Die philophischen schriften von Gottfried Wilheim Leibniz, vol. III
C. I. Gerhardt (ed)
p 594

Date: 20 April 1716

Translated from the French

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[G III p594]

     I have just received the honour of your letter, together with the enclosed for Mr Hermann, which I will send to him at once. It seems to me that Mr Newton and the English are flattered a little too much in his book. Aside from that, there are many good things in it.
     If your friends in Milan have not yet found the opportunity to send the eggs to Augsburg, it will apparently no longer be the time to do it. Nevertheless I am obliged to you, Sir, for your efforts.
     The deviation of the planets from the elliptical line can apparently only come from the operation of the planets amongst themselves, or from the resistance of the medium. We would have to combine observations with calculation in order to make a judgement on this. The most useful thing would be to determine the course of the Moon, after having clearly determined that of the Earth. Mr Flamsteed1 claims that Mr Newton has not employed enough observations. Mr Zendrini has mentioned nothing to me about Count Riccati's theory on the planets. I hope that he combines observations with arguments.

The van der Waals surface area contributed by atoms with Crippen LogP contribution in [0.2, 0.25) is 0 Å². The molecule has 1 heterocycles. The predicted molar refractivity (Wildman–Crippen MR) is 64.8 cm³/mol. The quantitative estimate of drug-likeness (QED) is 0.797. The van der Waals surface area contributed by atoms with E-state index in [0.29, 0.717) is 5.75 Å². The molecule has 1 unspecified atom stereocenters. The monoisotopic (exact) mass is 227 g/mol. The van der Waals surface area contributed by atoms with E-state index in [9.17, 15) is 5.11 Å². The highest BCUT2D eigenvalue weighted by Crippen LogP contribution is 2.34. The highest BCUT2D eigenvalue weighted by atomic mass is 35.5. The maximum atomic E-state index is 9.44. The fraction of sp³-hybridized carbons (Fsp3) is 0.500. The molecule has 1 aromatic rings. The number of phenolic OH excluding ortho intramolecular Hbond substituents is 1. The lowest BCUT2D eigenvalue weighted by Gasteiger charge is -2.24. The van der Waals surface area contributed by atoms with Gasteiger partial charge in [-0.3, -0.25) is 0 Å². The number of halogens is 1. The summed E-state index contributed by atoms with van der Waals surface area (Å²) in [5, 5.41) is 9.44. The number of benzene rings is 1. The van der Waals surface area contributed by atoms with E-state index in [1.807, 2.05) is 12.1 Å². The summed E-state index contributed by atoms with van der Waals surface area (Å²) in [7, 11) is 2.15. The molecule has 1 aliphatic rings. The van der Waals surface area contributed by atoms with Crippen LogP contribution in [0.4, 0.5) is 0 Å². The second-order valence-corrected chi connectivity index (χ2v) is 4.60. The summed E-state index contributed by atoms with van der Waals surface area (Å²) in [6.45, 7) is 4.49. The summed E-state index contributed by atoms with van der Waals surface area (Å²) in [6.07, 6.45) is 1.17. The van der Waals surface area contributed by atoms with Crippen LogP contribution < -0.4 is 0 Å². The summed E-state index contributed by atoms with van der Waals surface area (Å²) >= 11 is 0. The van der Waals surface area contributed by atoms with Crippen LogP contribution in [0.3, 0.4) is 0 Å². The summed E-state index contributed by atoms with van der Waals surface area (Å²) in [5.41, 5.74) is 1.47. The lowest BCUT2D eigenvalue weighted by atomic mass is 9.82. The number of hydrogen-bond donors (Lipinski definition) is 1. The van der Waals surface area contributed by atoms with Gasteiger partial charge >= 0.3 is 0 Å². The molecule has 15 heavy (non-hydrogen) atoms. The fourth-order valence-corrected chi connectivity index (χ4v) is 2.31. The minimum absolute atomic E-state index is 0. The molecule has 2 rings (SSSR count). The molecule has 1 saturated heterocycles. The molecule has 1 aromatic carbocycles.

Mr Clark has not given me much satisfaction at all. He has not properly understood the force of this maxim, that nothing happens without a sufficient reason to determine it.2 I do not remember this other Englishman who must have spoken about the matter.
     I will not be able to think about my Dynamics, nor about other matters of philosophy or mathematics, before having been relieved of my present historical work. Moreover, I am sincerely etc. Hanover, 20 April 1716.


1. John Flamsteed (1646-1719), English astronomer.
2. Leibniz is referring here to his increasingly bitter exchange of letters with Samuel Clarke (1675-1729), the English divine and supporter of Isaac Newton.

© Lloyd Strickland 2004. Revised 2018